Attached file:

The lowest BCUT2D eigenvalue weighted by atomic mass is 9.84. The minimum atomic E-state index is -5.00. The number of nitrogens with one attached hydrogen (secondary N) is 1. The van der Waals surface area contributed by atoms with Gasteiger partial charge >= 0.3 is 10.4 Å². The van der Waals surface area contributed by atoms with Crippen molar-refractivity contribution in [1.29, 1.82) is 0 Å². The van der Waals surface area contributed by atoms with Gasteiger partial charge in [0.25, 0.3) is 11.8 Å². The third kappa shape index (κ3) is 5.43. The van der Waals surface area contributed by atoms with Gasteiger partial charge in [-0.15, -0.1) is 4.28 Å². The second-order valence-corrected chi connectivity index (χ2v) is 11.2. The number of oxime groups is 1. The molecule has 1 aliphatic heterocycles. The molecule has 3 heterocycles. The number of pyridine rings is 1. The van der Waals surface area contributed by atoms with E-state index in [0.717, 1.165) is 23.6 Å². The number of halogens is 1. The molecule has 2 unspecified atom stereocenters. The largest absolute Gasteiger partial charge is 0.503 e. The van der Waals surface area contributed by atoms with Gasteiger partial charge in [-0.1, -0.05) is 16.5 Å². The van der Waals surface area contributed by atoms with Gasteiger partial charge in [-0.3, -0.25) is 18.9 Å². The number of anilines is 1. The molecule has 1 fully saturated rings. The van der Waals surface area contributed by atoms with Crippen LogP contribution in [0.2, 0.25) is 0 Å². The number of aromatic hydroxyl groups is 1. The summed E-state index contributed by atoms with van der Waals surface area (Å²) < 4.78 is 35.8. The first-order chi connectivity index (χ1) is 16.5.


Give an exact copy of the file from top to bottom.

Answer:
The lowest BCUT2D eigenvalue weighted by atomic mass is 9.84. The minimum atomic E-state index is -5.00. The number of nitrogens with one attached hydrogen (secondary N) is 1. The van der Waals surface area contributed by atoms with Gasteiger partial charge >= 0.3 is 10.4 Å². The van der Waals surface area contributed by atoms with Crippen molar-refractivity contribution in [1.29, 1.82) is 0 Å². The van der Waals surface area contributed by atoms with Gasteiger partial charge in [0.25, 0.3) is 11.8 Å². The third kappa shape index (κ3) is 5.43. The van der Waals surface area contributed by atoms with Gasteiger partial charge in [-0.15, -0.1) is 4.28 Å². The second-order valence-corrected chi connectivity index (χ2v) is 11.2. The number of oxime groups is 1. The molecule has 1 aliphatic heterocycles. The molecule has 3 heterocycles. The number of pyridine rings is 1. The van der Waals surface area contributed by atoms with E-state index in [0.717, 1.165) is 23.6 Å². The number of halogens is 1. The molecule has 2 unspecified atom stereocenters. The largest absolute Gasteiger partial charge is 0.503 e. The van der Waals surface area contributed by atoms with Gasteiger partial charge in [-0.1, -0.05) is 16.5 Å². The van der Waals surface area contributed by atoms with Gasteiger partial charge in [-0.3, -0.25) is 18.9 Å². The number of anilines is 1. The molecule has 1 fully saturated rings. The van der Waals surface area contributed by atoms with Crippen LogP contribution in [0.2, 0.25) is 0 Å². The number of aromatic hydroxyl groups is 1. The summed E-state index contributed by atoms with van der Waals surface area (Å²) < 4.78 is 35.8. The first-order chi connectivity index (χ1) is 16.5.